This includes pushing decision-makers on plastic policy, cutting single-use plastic in race villages, equipping teams with onboard scientific equipment to measure microplastics in the water as they race and inspiring children to take action through Learning programmes that have reached more than 180,000 students across the world.

Published in Ocean Race

French operator, Brittany Ferries is realising the benefits of its drive to reduce and eventually eliminate the use of single use plastics on board its fleet of ferries by purging almost 5.7 million items of plastic per year.

The operator has a network sering the UK, France, Spain and Ireland. Over the last 18 months the company has been purging its onboard restaurants and cabins of single use plastic items, including cutlery, cups, lids, stirrers and straws.

Altogether 5,664,400 items of plastic have been eliminated per year, including over two million cups. In their place have come environmentally friendly alternatives made from bamboo, cardboard, paper and wood. If all these items were placed end to end, they’d stretch over 400 miles – the distance from London to Edinburgh.

Already the vast majority of meals consumed on Brittany Ferries ships are served on china plates alongside stainless steel cutlery, whilst most drinks are already served in glasses and china cups.

Other measures include the replacement of disposable shower gel sachets in cabin bathrooms with dispensers filled with eco-friendly gels, and the elimination of plastic bags in dustbins.

“The sea is our home, so of course we’re deeply aware not only of its beauty, but also its fragility,” says Brittany Ferries CEO Christophe Mathieu. “By tackling single use plastics we are determined to take responsibility and make a significant contribution to collective efforts to protect the seas upon which we sail. I’m delighted to see this project already bearing fruit.”

“We couldn’t have done this alone: we’re working closely with our suppliers to raise standards and to find innovative and creative solutions. And we’re also working with our customers and colleagues, who are increasingly driving our efforts to make changes. We want to make it easier for them to consume and recycle in line with their and our values whilst they’re on board our ships.”

“For sure, there’s much more to do, but this is a positive step forward, part of our long term mission to incorporate sustainability into everything that we do.”

In 2020 the company will renew its focus on airborne emissions when it welcomes its first LNG-powered ship, Honfleur as Afloat reported previously.

In addition a further pair of E-flexer class newbuilds are to follow: Salamanca in 2022 and Santoña in 2023. The trio will be amongst the first ferries of their type to be powered by Liquefied Natural Gas (LNG).

The introduction of LNG powered tonnage will offering significant environmental advantages (see cutting CO2) over traditional marine fuels, burning more efficiently and producing no sulphur, virtually no particulates and 95 per cent less nitrogen dioxide.

Published in Brittany Ferries

Marine Science Perhaps it is the work of the Irish research vessel RV Celtic Explorer out in the Atlantic Ocean that best highlights the essential nature of marine research, development and sustainable management, through which Ireland is developing a strong and well-deserved reputation as an emerging centre of excellence. From Wavebob Ocean energy technology to aquaculture to weather buoys and oil exploration these pages document the work of Irish marine science and how Irish scientists have secured prominent roles in many European and international marine science bodies.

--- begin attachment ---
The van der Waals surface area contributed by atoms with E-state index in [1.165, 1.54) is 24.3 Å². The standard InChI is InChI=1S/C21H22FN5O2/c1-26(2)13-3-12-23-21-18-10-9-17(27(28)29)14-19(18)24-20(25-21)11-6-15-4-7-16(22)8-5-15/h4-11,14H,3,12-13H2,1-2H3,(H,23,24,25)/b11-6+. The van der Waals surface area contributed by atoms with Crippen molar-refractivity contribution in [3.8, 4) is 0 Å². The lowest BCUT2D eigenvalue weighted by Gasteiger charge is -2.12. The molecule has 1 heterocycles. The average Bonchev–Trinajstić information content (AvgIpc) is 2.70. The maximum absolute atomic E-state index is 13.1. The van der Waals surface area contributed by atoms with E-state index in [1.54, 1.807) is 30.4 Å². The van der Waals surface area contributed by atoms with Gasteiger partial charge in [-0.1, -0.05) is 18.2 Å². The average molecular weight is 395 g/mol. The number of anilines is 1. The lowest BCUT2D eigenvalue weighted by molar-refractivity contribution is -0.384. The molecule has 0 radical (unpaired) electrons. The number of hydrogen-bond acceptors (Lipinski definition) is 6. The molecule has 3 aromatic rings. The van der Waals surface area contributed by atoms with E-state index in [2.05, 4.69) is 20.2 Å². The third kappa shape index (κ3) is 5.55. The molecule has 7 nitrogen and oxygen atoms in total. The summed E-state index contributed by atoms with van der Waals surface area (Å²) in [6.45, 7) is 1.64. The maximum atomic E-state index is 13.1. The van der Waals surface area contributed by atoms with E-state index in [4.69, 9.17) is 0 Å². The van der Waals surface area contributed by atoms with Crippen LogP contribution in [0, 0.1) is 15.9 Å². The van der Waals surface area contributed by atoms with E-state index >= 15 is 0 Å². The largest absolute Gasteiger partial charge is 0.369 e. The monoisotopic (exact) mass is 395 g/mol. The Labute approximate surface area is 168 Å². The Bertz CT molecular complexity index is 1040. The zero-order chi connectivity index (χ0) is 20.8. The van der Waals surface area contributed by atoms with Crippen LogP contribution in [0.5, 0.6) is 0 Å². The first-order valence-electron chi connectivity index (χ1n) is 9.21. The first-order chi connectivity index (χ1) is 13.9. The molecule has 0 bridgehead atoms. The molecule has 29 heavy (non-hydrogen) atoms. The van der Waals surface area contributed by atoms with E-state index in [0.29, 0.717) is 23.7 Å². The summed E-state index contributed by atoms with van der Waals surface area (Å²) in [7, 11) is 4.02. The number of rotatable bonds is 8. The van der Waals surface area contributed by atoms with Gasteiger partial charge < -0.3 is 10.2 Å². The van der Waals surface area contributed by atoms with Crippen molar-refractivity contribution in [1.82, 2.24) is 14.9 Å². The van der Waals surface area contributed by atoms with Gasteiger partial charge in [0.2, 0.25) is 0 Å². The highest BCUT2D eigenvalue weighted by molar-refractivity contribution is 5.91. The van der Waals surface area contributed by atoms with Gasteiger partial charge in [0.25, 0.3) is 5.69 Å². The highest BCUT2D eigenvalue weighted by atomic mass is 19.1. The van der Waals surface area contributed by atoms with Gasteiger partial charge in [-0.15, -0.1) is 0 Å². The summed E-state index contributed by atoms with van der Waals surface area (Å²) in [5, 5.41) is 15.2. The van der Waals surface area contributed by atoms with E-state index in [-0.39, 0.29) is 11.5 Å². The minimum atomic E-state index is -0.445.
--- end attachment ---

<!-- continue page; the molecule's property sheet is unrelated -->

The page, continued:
At A Glance – Ocean Facts

  • 71% of the earth’s surface is covered by the ocean
  • The ocean is responsible for the water cycle, which affects our weather
  • The ocean absorbs 30% of the carbon dioxide added to the atmosphere by human activity
  • The real map of Ireland has a seabed territory ten times the size of its land area
  • The ocean is the support system of our planet.
  • Over half of the oxygen we breathe was produced in the ocean
  • The global market for seaweed is valued at approximately €5.4 billion
  • · Coral reefs are among the oldest ecosystems in the world — at 230 million years
  • 1.9 million people live within 5km of the coast in Ireland
  • Ocean waters hold nearly 20 million tons of gold. If we could mine all of the gold from the ocean, we would have enough to give every person on earth 9lbs of the precious metal!
  • Aquaculture is the fastest growing food sector in the world – Ireland is ranked 7th largest aquaculture producer in the EU
  • The Atlantic Ocean is the second largest ocean in the world, covering 20% of the earth’s surface. Out of all the oceans, the Atlantic Ocean is the saltiest
  • The Pacific Ocean is the largest ocean in the world. It’s bigger than all the continents put together
  • Ireland is surrounded by some of the most productive fishing grounds in Europe, with Irish commercial fish landings worth around €200 million annually
  • 97% of the earth’s water is in the ocean
  • The ocean provides the greatest amount of the world’s protein consumed by humans
  • Plastic affects 700 species in the oceans from plankton to whales.
  • Only 10% of the oceans have been explored.
  • 8 million tonnes of plastic enter the ocean each year, equal to dumping a garbage truck of plastic into the ocean every minute.
  • 12 humans have walked on the moon but only 3 humans have been to the deepest part of the ocean.

(Ref: Marine Institute)